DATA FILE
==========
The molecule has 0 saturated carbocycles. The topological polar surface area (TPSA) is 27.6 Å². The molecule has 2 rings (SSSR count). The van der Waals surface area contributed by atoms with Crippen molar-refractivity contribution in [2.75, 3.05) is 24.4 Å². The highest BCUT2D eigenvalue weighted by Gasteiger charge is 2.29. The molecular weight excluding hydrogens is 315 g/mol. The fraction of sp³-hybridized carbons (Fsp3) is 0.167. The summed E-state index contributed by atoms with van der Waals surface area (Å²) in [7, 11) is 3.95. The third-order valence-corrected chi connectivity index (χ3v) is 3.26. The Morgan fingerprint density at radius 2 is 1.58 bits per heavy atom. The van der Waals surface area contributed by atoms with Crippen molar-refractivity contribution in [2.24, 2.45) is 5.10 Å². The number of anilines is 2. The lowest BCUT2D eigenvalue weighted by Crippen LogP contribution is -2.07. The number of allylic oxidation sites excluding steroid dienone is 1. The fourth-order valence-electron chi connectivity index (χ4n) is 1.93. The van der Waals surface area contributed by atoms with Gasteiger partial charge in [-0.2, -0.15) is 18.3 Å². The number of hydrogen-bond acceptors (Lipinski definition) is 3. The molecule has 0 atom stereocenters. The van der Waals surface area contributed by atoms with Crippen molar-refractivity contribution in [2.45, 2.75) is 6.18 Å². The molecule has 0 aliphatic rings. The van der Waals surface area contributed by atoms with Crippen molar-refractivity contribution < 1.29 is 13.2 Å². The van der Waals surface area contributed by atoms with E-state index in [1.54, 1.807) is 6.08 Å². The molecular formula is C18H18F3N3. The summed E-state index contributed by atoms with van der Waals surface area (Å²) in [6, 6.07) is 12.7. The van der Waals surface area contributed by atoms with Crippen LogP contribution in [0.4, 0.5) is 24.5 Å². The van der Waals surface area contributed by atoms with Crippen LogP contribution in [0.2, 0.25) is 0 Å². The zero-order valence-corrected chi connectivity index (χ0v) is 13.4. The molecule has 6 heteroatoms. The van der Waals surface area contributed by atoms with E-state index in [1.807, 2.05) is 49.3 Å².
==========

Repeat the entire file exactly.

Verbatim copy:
The molecule has 0 saturated carbocycles. The topological polar surface area (TPSA) is 27.6 Å². The molecule has 2 rings (SSSR count). The van der Waals surface area contributed by atoms with Crippen molar-refractivity contribution in [2.75, 3.05) is 24.4 Å². The highest BCUT2D eigenvalue weighted by Gasteiger charge is 2.29. The molecular weight excluding hydrogens is 315 g/mol. The fraction of sp³-hybridized carbons (Fsp3) is 0.167. The summed E-state index contributed by atoms with van der Waals surface area (Å²) in [7, 11) is 3.95. The third-order valence-corrected chi connectivity index (χ3v) is 3.26. The Morgan fingerprint density at radius 2 is 1.58 bits per heavy atom. The van der Waals surface area contributed by atoms with Crippen molar-refractivity contribution in [2.24, 2.45) is 5.10 Å². The number of anilines is 2. The lowest BCUT2D eigenvalue weighted by Crippen LogP contribution is -2.07. The number of allylic oxidation sites excluding steroid dienone is 1. The fourth-order valence-electron chi connectivity index (χ4n) is 1.93. The van der Waals surface area contributed by atoms with Gasteiger partial charge in [-0.2, -0.15) is 18.3 Å². The number of hydrogen-bond acceptors (Lipinski definition) is 3. The molecule has 0 atom stereocenters. The van der Waals surface area contributed by atoms with Crippen molar-refractivity contribution in [2.45, 2.75) is 6.18 Å². The molecule has 0 aliphatic rings. The van der Waals surface area contributed by atoms with Crippen molar-refractivity contribution < 1.29 is 13.2 Å². The van der Waals surface area contributed by atoms with E-state index in [1.54, 1.807) is 6.08 Å². The molecular formula is C18H18F3N3. The summed E-state index contributed by atoms with van der Waals surface area (Å²) in [6, 6.07) is 12.7. The van der Waals surface area contributed by atoms with Crippen LogP contribution in [0.4, 0.5) is 24.5 Å². The van der Waals surface area contributed by atoms with Crippen LogP contribution in [0.2, 0.25) is 0 Å². The zero-order valence-corrected chi connectivity index (χ0v) is 13.4. The molecule has 6 heteroatoms. The van der Waals surface area contributed by atoms with E-state index in [1.807, 2.05) is 49.3 Å².